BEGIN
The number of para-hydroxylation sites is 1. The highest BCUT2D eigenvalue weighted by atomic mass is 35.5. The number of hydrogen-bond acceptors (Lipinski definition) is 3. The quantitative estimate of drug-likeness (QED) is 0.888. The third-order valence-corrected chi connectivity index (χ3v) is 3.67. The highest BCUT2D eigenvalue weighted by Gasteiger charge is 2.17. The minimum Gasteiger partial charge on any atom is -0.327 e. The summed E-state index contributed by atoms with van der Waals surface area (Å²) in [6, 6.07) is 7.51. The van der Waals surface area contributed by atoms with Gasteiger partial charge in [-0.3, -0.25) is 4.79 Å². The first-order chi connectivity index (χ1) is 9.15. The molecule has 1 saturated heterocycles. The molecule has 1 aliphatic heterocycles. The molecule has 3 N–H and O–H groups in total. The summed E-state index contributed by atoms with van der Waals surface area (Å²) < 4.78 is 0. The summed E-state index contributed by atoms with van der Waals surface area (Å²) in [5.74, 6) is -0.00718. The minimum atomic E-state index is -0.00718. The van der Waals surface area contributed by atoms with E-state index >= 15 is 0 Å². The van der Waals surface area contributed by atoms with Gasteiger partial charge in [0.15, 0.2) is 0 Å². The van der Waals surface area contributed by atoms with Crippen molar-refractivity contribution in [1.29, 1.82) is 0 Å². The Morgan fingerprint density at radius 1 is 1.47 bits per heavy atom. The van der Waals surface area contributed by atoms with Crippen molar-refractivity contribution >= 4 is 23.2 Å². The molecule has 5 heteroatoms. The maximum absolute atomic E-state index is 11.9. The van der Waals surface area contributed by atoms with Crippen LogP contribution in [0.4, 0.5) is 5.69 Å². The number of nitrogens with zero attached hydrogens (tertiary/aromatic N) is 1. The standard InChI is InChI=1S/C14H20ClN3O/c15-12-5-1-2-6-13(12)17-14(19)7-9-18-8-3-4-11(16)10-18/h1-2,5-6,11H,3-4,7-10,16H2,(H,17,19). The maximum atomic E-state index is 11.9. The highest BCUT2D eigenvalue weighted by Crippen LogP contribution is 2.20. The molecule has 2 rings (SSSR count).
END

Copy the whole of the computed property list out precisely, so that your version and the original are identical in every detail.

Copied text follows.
The number of para-hydroxylation sites is 1. The highest BCUT2D eigenvalue weighted by atomic mass is 35.5. The number of hydrogen-bond acceptors (Lipinski definition) is 3. The quantitative estimate of drug-likeness (QED) is 0.888. The third-order valence-corrected chi connectivity index (χ3v) is 3.67. The highest BCUT2D eigenvalue weighted by Gasteiger charge is 2.17. The minimum Gasteiger partial charge on any atom is -0.327 e. The summed E-state index contributed by atoms with van der Waals surface area (Å²) in [6, 6.07) is 7.51. The van der Waals surface area contributed by atoms with Gasteiger partial charge in [-0.3, -0.25) is 4.79 Å². The first-order chi connectivity index (χ1) is 9.15. The molecule has 1 saturated heterocycles. The molecule has 1 aliphatic heterocycles. The molecule has 3 N–H and O–H groups in total. The summed E-state index contributed by atoms with van der Waals surface area (Å²) < 4.78 is 0. The summed E-state index contributed by atoms with van der Waals surface area (Å²) in [5.74, 6) is -0.00718. The minimum atomic E-state index is -0.00718. The van der Waals surface area contributed by atoms with E-state index >= 15 is 0 Å². The van der Waals surface area contributed by atoms with Gasteiger partial charge in [0.15, 0.2) is 0 Å². The van der Waals surface area contributed by atoms with Crippen molar-refractivity contribution in [1.29, 1.82) is 0 Å². The Morgan fingerprint density at radius 1 is 1.47 bits per heavy atom. The van der Waals surface area contributed by atoms with Crippen molar-refractivity contribution >= 4 is 23.2 Å². The molecule has 5 heteroatoms. The maximum absolute atomic E-state index is 11.9. The van der Waals surface area contributed by atoms with Crippen LogP contribution in [0.4, 0.5) is 5.69 Å². The number of nitrogens with zero attached hydrogens (tertiary/aromatic N) is 1. The standard InChI is InChI=1S/C14H20ClN3O/c15-12-5-1-2-6-13(12)17-14(19)7-9-18-8-3-4-11(16)10-18/h1-2,5-6,11H,3-4,7-10,16H2,(H,17,19). The maximum atomic E-state index is 11.9. The highest BCUT2D eigenvalue weighted by Crippen LogP contribution is 2.20. The molecule has 2 rings (SSSR count).